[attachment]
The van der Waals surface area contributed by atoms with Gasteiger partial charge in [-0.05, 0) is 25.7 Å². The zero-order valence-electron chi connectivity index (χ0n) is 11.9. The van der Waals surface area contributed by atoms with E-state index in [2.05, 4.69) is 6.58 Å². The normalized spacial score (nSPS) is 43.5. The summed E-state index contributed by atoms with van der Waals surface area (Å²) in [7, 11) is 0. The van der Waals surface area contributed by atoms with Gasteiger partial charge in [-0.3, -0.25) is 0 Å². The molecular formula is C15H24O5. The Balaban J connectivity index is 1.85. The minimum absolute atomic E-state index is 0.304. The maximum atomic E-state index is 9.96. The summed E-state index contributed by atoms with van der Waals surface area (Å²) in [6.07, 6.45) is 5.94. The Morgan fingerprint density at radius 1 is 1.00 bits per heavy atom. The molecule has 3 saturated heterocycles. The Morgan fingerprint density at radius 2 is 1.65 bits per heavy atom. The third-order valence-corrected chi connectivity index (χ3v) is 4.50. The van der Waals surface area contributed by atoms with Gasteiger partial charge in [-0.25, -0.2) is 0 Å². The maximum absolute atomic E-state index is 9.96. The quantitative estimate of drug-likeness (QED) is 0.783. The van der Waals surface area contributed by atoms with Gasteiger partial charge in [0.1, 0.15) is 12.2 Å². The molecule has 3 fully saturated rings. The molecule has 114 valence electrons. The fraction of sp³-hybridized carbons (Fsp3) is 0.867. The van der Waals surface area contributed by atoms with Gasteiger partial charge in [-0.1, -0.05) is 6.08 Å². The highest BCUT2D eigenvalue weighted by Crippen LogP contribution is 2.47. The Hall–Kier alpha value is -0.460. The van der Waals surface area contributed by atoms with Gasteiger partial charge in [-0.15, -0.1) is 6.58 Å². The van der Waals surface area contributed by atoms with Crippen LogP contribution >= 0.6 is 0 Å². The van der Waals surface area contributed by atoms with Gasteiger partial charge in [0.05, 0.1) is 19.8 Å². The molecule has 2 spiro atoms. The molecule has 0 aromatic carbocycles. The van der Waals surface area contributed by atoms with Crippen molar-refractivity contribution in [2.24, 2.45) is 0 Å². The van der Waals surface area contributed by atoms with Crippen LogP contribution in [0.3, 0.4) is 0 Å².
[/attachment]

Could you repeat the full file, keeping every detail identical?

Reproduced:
The van der Waals surface area contributed by atoms with Gasteiger partial charge in [-0.05, 0) is 25.7 Å². The zero-order valence-electron chi connectivity index (χ0n) is 11.9. The van der Waals surface area contributed by atoms with E-state index in [2.05, 4.69) is 6.58 Å². The normalized spacial score (nSPS) is 43.5. The summed E-state index contributed by atoms with van der Waals surface area (Å²) in [7, 11) is 0. The van der Waals surface area contributed by atoms with Gasteiger partial charge in [-0.3, -0.25) is 0 Å². The molecular formula is C15H24O5. The Balaban J connectivity index is 1.85. The minimum absolute atomic E-state index is 0.304. The maximum atomic E-state index is 9.96. The summed E-state index contributed by atoms with van der Waals surface area (Å²) in [6.07, 6.45) is 5.94. The Morgan fingerprint density at radius 1 is 1.00 bits per heavy atom. The molecule has 3 saturated heterocycles. The Morgan fingerprint density at radius 2 is 1.65 bits per heavy atom. The third-order valence-corrected chi connectivity index (χ3v) is 4.50. The van der Waals surface area contributed by atoms with Gasteiger partial charge in [-0.25, -0.2) is 0 Å². The maximum absolute atomic E-state index is 9.96. The quantitative estimate of drug-likeness (QED) is 0.783. The van der Waals surface area contributed by atoms with Gasteiger partial charge in [0.1, 0.15) is 12.2 Å². The molecule has 3 fully saturated rings. The molecule has 114 valence electrons. The fraction of sp³-hybridized carbons (Fsp3) is 0.867. The van der Waals surface area contributed by atoms with Gasteiger partial charge in [-0.1, -0.05) is 6.08 Å². The highest BCUT2D eigenvalue weighted by Crippen LogP contribution is 2.47. The Hall–Kier alpha value is -0.460. The van der Waals surface area contributed by atoms with Gasteiger partial charge in [-0.15, -0.1) is 6.58 Å². The van der Waals surface area contributed by atoms with Crippen LogP contribution >= 0.6 is 0 Å². The van der Waals surface area contributed by atoms with Gasteiger partial charge in [0.05, 0.1) is 19.8 Å². The molecule has 2 spiro atoms. The molecule has 0 aromatic carbocycles. The van der Waals surface area contributed by atoms with Crippen molar-refractivity contribution in [2.24, 2.45) is 0 Å². The van der Waals surface area contributed by atoms with Crippen LogP contribution in [0.3, 0.4) is 0 Å².